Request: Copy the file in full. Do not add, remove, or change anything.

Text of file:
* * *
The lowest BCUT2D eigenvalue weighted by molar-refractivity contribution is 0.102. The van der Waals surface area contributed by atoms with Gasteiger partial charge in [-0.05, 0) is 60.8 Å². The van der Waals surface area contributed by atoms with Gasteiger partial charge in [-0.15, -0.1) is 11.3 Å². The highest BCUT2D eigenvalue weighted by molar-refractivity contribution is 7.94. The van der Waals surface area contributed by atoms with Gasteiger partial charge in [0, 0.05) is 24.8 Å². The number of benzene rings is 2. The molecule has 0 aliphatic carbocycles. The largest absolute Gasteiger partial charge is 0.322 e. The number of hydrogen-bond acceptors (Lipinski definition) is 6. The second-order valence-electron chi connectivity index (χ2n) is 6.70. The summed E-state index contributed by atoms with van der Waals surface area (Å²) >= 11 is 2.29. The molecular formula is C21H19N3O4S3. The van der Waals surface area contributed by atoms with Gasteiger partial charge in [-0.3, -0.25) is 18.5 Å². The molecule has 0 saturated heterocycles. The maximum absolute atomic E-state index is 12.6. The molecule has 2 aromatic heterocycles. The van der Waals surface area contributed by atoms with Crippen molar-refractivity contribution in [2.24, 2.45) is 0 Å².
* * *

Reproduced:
The lowest BCUT2D eigenvalue weighted by molar-refractivity contribution is 0.102. The van der Waals surface area contributed by atoms with Gasteiger partial charge in [-0.05, 0) is 60.8 Å². The van der Waals surface area contributed by atoms with Gasteiger partial charge in [-0.15, -0.1) is 11.3 Å². The highest BCUT2D eigenvalue weighted by molar-refractivity contribution is 7.94. The van der Waals surface area contributed by atoms with Gasteiger partial charge in [0, 0.05) is 24.8 Å². The number of benzene rings is 2. The molecule has 0 aliphatic carbocycles. The largest absolute Gasteiger partial charge is 0.322 e. The number of hydrogen-bond acceptors (Lipinski definition) is 6. The second-order valence-electron chi connectivity index (χ2n) is 6.70. The summed E-state index contributed by atoms with van der Waals surface area (Å²) >= 11 is 2.29. The molecular formula is C21H19N3O4S3. The van der Waals surface area contributed by atoms with Gasteiger partial charge in [-0.3, -0.25) is 18.5 Å². The molecule has 0 saturated heterocycles. The maximum absolute atomic E-state index is 12.6. The molecule has 2 aromatic heterocycles. The van der Waals surface area contributed by atoms with Crippen molar-refractivity contribution in [2.24, 2.45) is 0 Å².